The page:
In our phone call with our agent, he gave us the best news. Just that week, four other agents had brought buyers through the property, and based on conversations he’d had with them, he expected to receive multiple offers at our full asking price by the weekend. With a huge sigh of relief, I started writing my resignation letter.

This was by far the most stressful period we’ve ever come through as a couple. On top of selling a piece of real estate, we were raising a toddler, and considering a huge life change. I can say that we each did the best that we could, and I am so grateful that we came through it able and willing to repair the damage that occurred over this stressful few years. This long tale ends happily. The duplex was sold after a bidding battle that gave us slightly more than our asking price, and a secured second place buyer. I gave four weeks notice to work, and focused on transitioning out with as much help to the department as I could muster.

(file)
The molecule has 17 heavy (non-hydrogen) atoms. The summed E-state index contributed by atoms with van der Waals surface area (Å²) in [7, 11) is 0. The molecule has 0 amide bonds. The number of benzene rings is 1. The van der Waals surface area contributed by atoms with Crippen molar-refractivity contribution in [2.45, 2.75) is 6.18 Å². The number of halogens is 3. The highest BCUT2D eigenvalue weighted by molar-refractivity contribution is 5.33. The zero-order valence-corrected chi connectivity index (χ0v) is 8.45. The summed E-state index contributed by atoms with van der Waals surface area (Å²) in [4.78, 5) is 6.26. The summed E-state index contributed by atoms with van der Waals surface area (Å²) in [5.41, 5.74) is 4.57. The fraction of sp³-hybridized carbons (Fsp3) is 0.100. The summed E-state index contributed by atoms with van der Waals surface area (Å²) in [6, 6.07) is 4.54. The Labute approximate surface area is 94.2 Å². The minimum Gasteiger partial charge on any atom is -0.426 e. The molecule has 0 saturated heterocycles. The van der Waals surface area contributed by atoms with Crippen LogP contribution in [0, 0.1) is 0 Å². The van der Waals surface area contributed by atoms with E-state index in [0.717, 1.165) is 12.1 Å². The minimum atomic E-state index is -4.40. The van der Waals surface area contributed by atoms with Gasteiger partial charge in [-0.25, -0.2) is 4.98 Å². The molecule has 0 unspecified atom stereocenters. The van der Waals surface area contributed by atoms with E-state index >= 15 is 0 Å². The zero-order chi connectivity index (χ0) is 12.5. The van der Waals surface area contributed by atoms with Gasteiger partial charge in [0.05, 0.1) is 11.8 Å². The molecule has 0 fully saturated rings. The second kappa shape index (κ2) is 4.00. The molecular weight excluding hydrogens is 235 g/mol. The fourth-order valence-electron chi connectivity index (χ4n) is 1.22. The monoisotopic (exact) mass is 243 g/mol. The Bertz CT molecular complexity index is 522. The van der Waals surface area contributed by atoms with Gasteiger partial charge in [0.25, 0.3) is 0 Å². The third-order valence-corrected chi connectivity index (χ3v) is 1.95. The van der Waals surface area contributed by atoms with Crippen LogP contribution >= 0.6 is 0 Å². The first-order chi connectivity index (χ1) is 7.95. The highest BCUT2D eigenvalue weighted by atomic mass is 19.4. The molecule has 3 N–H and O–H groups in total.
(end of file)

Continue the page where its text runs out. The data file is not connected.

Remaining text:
I’ve been out of paid work for three and a half months, and I love this new life. It’s not perfect, but, I remind myself, I’m not seeking perfection. Though I fantasized about the organized, perpetually clean house I would live in once I quit my day job, I am coming to grips with the fact that I don’t want to clean house on most days. I’m placing value in doing things for myself (e.g. this blog, exercise, rehabbing old furniture) in addition to caring for home and family. I spend quality time with Zoe, observing her, challenging her to grow, challenging myself to be more patient, and I interact with her in meaningful ways every day.

As I finish writing this, I’m sitting upstairs in our office.  It’s late on a Saturday night, and I can hear Zoe rolling over in her crib. So I’m here, full of gratitude for the change my life has taken. I am being a better mom to my daughter, a better wife to my husband, and a better friend to myself. This is just the start of this journey, and I’m working on being present for all of the joys but also the frustrations and sorrows that this moment can bring.